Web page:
Not only did they lose, but they also capitulated, producing one of their worst back-to-back performances of the qualifiers so far. But who could blame them? It was Senegal. No complaints.

After the COSAFA tournament, we spoke about the abundance of ruthlessness from our attackers, and how they moved like a unit with a coherent plan. But that was at the COSAFA level.  Gone were the days when we relied on building a squad with COSAFA level players. Senegal’s crème de la crème could actually host a training camp in Europe without any African based players present.

A team like Senegal, did not just rely on Mendy’s excellent shot-stopping skills to win games; they were also counting on Mane, Sarr, Gueye, Kouyate et al to pull a goal of the season’s contenders out of the bag on a regular basis. That is the royalty we were not privileged to have.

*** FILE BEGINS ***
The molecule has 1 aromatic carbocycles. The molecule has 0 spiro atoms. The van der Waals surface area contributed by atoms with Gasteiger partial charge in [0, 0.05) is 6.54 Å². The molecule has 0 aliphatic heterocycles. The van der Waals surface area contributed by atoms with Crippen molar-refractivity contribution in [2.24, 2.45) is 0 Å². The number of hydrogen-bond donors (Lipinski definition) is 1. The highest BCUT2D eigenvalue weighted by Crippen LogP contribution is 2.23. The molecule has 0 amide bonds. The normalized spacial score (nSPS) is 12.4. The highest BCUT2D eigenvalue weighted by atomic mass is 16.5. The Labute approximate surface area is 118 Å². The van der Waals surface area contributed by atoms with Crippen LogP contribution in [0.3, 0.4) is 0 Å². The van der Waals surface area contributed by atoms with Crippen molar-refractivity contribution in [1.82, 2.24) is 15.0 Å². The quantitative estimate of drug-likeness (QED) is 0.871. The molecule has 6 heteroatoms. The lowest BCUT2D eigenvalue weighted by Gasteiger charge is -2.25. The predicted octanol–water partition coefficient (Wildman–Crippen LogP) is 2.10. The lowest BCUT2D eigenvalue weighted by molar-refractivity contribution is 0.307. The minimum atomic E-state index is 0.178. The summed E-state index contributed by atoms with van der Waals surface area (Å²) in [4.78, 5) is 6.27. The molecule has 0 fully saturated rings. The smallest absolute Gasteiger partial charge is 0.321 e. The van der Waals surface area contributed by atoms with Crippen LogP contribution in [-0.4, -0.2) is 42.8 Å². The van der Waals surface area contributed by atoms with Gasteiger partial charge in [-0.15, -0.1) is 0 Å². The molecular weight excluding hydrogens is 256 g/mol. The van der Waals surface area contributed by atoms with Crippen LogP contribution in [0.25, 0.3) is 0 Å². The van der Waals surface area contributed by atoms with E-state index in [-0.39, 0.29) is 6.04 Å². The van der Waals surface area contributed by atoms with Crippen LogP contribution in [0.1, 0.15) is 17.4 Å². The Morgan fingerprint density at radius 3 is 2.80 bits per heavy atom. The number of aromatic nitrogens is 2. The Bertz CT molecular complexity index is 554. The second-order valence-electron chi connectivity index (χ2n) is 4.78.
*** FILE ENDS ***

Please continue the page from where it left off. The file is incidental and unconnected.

There needs to be a clear, coherent and functioning plan on how to develop players to that level, but, at the moment, there appears to be no structure at all. It was beyond NFA, it took a national effort. Isaac Hamata will tell you Shalulile was a grassroots product who at one time did not know which position he was good at.

With the kind of players we have, just like in 2015/16 when we played Senegal, our national team is perennially lacking balance amid a plethora of high-quality attacking options. Then we have Petrus Shitembi and Wangu Gome, now we have Shalulile and Hotto. It’s the usual ‘conundrum’ among a long list of other issues that always rears its ugly head. Even if you hire a coach from Mars, without the right balance in the squad and in the boardroom, we will come crushing down.